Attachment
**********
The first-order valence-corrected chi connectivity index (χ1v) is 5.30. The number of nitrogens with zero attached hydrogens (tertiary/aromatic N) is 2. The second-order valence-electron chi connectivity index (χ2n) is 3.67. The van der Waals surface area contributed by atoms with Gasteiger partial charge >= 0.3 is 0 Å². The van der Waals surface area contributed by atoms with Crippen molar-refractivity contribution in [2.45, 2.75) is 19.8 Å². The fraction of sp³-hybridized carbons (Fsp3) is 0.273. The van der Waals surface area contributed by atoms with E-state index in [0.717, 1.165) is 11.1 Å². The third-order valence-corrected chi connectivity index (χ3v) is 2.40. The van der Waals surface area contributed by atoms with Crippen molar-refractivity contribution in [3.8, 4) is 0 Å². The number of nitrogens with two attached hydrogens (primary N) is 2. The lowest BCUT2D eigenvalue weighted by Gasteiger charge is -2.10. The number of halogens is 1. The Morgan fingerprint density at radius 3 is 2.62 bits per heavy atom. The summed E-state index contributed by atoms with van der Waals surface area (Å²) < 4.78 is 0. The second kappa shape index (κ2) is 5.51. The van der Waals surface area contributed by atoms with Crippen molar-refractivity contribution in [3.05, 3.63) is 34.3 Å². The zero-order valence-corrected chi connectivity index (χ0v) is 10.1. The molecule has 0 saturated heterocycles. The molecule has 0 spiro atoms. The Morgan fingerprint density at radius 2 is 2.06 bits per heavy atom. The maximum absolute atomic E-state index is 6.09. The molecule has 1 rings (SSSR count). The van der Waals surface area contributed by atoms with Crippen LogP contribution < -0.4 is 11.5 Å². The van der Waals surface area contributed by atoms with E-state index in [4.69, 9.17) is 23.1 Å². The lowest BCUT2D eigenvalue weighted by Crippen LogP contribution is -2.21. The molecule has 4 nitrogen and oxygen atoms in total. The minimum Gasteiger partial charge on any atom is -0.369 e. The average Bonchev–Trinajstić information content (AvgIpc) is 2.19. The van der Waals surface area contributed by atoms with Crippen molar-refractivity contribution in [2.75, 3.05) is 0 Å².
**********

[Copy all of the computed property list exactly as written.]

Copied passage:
The first-order valence-corrected chi connectivity index (χ1v) is 5.30. The number of nitrogens with zero attached hydrogens (tertiary/aromatic N) is 2. The second-order valence-electron chi connectivity index (χ2n) is 3.67. The van der Waals surface area contributed by atoms with Gasteiger partial charge >= 0.3 is 0 Å². The van der Waals surface area contributed by atoms with Crippen molar-refractivity contribution in [2.45, 2.75) is 19.8 Å². The fraction of sp³-hybridized carbons (Fsp3) is 0.273. The van der Waals surface area contributed by atoms with E-state index in [0.717, 1.165) is 11.1 Å². The third-order valence-corrected chi connectivity index (χ3v) is 2.40. The van der Waals surface area contributed by atoms with Crippen molar-refractivity contribution in [3.8, 4) is 0 Å². The number of nitrogens with two attached hydrogens (primary N) is 2. The lowest BCUT2D eigenvalue weighted by Gasteiger charge is -2.10. The number of halogens is 1. The Morgan fingerprint density at radius 3 is 2.62 bits per heavy atom. The summed E-state index contributed by atoms with van der Waals surface area (Å²) < 4.78 is 0. The second kappa shape index (κ2) is 5.51. The van der Waals surface area contributed by atoms with Crippen molar-refractivity contribution in [3.05, 3.63) is 34.3 Å². The zero-order valence-corrected chi connectivity index (χ0v) is 10.1. The molecule has 0 saturated heterocycles. The molecule has 0 spiro atoms. The Morgan fingerprint density at radius 2 is 2.06 bits per heavy atom. The maximum absolute atomic E-state index is 6.09. The molecule has 1 rings (SSSR count). The van der Waals surface area contributed by atoms with Crippen LogP contribution < -0.4 is 11.5 Å². The van der Waals surface area contributed by atoms with E-state index in [4.69, 9.17) is 23.1 Å². The lowest BCUT2D eigenvalue weighted by Crippen LogP contribution is -2.21. The molecule has 4 nitrogen and oxygen atoms in total. The minimum Gasteiger partial charge on any atom is -0.369 e. The average Bonchev–Trinajstić information content (AvgIpc) is 2.19. The van der Waals surface area contributed by atoms with Crippen molar-refractivity contribution in [2.75, 3.05) is 0 Å².